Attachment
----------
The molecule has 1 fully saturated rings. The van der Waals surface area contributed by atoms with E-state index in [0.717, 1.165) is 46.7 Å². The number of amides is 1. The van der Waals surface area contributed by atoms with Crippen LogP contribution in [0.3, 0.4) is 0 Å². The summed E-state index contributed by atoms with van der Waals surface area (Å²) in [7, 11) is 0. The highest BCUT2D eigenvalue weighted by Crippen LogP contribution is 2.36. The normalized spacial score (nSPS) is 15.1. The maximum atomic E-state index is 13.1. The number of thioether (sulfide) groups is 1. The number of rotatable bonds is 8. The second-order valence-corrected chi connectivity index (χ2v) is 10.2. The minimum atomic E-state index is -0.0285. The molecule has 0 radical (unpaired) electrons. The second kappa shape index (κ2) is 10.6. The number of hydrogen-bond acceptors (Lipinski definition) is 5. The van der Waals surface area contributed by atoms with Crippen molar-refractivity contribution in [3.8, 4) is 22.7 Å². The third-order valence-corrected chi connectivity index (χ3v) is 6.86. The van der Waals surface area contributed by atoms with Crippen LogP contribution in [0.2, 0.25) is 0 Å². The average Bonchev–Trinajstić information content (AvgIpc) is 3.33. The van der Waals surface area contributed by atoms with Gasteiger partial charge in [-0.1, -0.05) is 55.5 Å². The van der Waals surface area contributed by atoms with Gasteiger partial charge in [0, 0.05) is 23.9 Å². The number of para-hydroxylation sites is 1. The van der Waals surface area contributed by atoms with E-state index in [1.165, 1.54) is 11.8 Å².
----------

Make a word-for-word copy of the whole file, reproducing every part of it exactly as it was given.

The molecule has 1 fully saturated rings. The van der Waals surface area contributed by atoms with E-state index in [0.717, 1.165) is 46.7 Å². The number of amides is 1. The van der Waals surface area contributed by atoms with Crippen LogP contribution in [0.3, 0.4) is 0 Å². The summed E-state index contributed by atoms with van der Waals surface area (Å²) in [7, 11) is 0. The highest BCUT2D eigenvalue weighted by Crippen LogP contribution is 2.36. The normalized spacial score (nSPS) is 15.1. The maximum atomic E-state index is 13.1. The number of thioether (sulfide) groups is 1. The number of rotatable bonds is 8. The second-order valence-corrected chi connectivity index (χ2v) is 10.2. The minimum atomic E-state index is -0.0285. The molecule has 0 radical (unpaired) electrons. The second kappa shape index (κ2) is 10.6. The number of hydrogen-bond acceptors (Lipinski definition) is 5. The van der Waals surface area contributed by atoms with Crippen molar-refractivity contribution in [3.8, 4) is 22.7 Å². The third-order valence-corrected chi connectivity index (χ3v) is 6.86. The van der Waals surface area contributed by atoms with Crippen LogP contribution in [0.2, 0.25) is 0 Å². The average Bonchev–Trinajstić information content (AvgIpc) is 3.33. The van der Waals surface area contributed by atoms with Gasteiger partial charge in [-0.1, -0.05) is 55.5 Å². The van der Waals surface area contributed by atoms with Gasteiger partial charge in [0, 0.05) is 23.9 Å². The number of para-hydroxylation sites is 1. The van der Waals surface area contributed by atoms with E-state index in [1.165, 1.54) is 11.8 Å².